To Ammar the Propht said, “the transgressing party will kill you.” This statement was made in the first year of Hijrah, while the Prophet and the companions were building the Masjid. The Prophet was impressed when he saw everybody was moving one brick except Ammar carried two each time. Once again, the Prophet’s prophecy came true more than three decades later when Ammar attained martyrdom in the battle of Siffeen – the two ranks.
With that said, any impartial Muslim scholar should trace the ramification of violating the Prophetic saying when he showed the status of his daughter:
“Fatimah is a piece from me; whoever annoys her, he surely annoys me; and, whoever annoys me, he certainly annoys Allah.”
Not only Ali’s wife and children suffered cruel treatment, the history books attempt to smear the image of his father too. Personality assassination is the word for such attempt. Abu Talib was being portrayed as a disbeliever. Ahadith were fabricated for describing his place in the Hellfire! But because of the prominent status of his cousin Muhammad in the Hereafter, the latter will go for the rescue of his uncle, as the majority of Muslims writers contend. Unfortunately, the majority of Muslims forget that Abu Talib was from Al-Ahnaaf, i.e. those who followed the religion of Prophet Ibrahim, before Prophet Muhammad’s birth. [So was Fatimah bint Assad, Imam Ali’s mother; whom the Prophet considered as his own mother – to the extent that he personally buried her when she died]. Abu Talib sponsored his orphan nephew (6 yr) right after the death of his father Abdul Mittalib. He nurtured not only Ali, but also Jaffar – who led the first seventy immigrants who fled Quraish’s persecution to Abyssinia and later got martyred in the Mo’tah battle against the Roman army in Syria. Hiding his faith from the thugs of Quraish, he asked his son Jaffar to be the left wing, with Ali being the right one, of Muhammad in the first ever congregational prayer. When Quraish boycotted the Hashimites and imposed economic sanctions on them, Muhammad, his wife Khadijah, his uncle Abu Talib and many others lived for three years on a parcel of land (Shieb Abi Talib) on the suburbs of Mecca that belonged to Abu Talib. It was in such harsh circumstances the Prophet of Islam lost his wife and his uncle Abu Talib in the same year – the year of sorrow as he named it. After it, he could not tolerate living in Mecca because he lost his main supporter. Upon Allah’s instruction, he migrated to Madinah 1428 years ago.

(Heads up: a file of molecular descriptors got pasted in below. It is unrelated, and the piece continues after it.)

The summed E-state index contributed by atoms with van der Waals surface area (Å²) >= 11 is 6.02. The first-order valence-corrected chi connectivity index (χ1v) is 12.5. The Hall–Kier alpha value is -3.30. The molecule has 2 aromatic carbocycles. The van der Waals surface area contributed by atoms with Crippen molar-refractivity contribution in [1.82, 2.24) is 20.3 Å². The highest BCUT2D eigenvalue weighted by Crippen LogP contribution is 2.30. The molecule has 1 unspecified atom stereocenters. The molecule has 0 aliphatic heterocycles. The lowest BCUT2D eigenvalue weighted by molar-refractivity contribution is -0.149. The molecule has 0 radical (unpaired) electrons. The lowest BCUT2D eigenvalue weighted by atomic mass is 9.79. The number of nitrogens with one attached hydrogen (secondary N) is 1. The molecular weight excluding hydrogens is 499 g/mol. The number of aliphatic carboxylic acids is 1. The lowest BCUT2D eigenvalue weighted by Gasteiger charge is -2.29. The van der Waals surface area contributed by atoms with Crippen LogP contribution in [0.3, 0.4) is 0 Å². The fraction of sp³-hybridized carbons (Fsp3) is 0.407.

In brief, researchers with taste in Arabic poetry will find some compositions made by Abu Talib in which he expressed his believe in the new massage brought by his nephew. Such historic facts were overshadowed by fabrications made by the adversaries to Ali and Muhammad. [Even The documentary “The Messenger” portrayed Abu Talib as a disbeliever, whereas his eldest son Jaffar spoke to the just Christian ruler of Abyssinia as he headed the Muslim immigrants to that country]. Such a gross wrongs must end.
Who were the Prophet’s genuine vicegerents?
Immaterial if a reversion happened after the Prophet’s death or not, it is incumbent on every Muslim to recognize the genuine figures who truly represented the Quran, the Prophet of Allah, and the religion of Islam. Were they the Khalifs or the rightful Imams? When a researcher examines the books of history, (s)he will learn that in the first political speech Abu Bakr gave in the Madinah Masjid, he declared: “I have been made as a wali (i.e. political authority) upon you; and, I am not the best amongst you!” In another statement, he said: “dismiss me!” Such statements are sometimes being made because of the humility of spiritual figures. In this case, Abu Bakr stated it right after winning the “elected” post in a fierce political campaign against the Ansar camp at the Saqifah (of Bani Saedah). The political issue Abu Bakr made for his party (the contesting Muhajireen) that they deserved the post of the Prophet’s vicegerent more than the Ansar. While Imam Ali was busy with washing and burying the Prophet’s body, Abu Bakr won the election at the Saqifah by the coordinated help of Omar. Both did not comply with the repeated orders of the Prophet to join the army of Osamah bin Zaid (18), under the pretext that the Prophet was ill. This stance even agonized the Prophet more just before his death. His repeated and direct reminders to join the said army fell on deaf ears.
Interestingly, when the aging father of Abu Bakr later heard that the Muslims who emerged from the Saqifah did not act upon the Prophet’s appointment at Ghadeer and “elected” his son because of his age (i.e. seniority amongst the Muhajireen), he jokingly commented that if the age had been the sole determining factor, he deserved the Khilafah more than his son. Abu Bakr’s father was blind at the time, but obviously he was with a sense of humour. Before the end of his 3-yr reign which also marked his death, Abu Bakr appointed Omar. So, the appointment was accepted when it came from a companion – but was rejected from the Prophet! This appointment exposed the close political collaboration between the two chiefs. Omar’s real power was behind the scenes. To cover up the above blatant contradiction, the two had to resort to more fabrications to overshadow the stature of the Prophet’s appointee – Imam Ali. By disobeying the Prophet, any Muslim is in a clear violation to a fundamental Quranic injunction: “fear Allah and be the truthful.”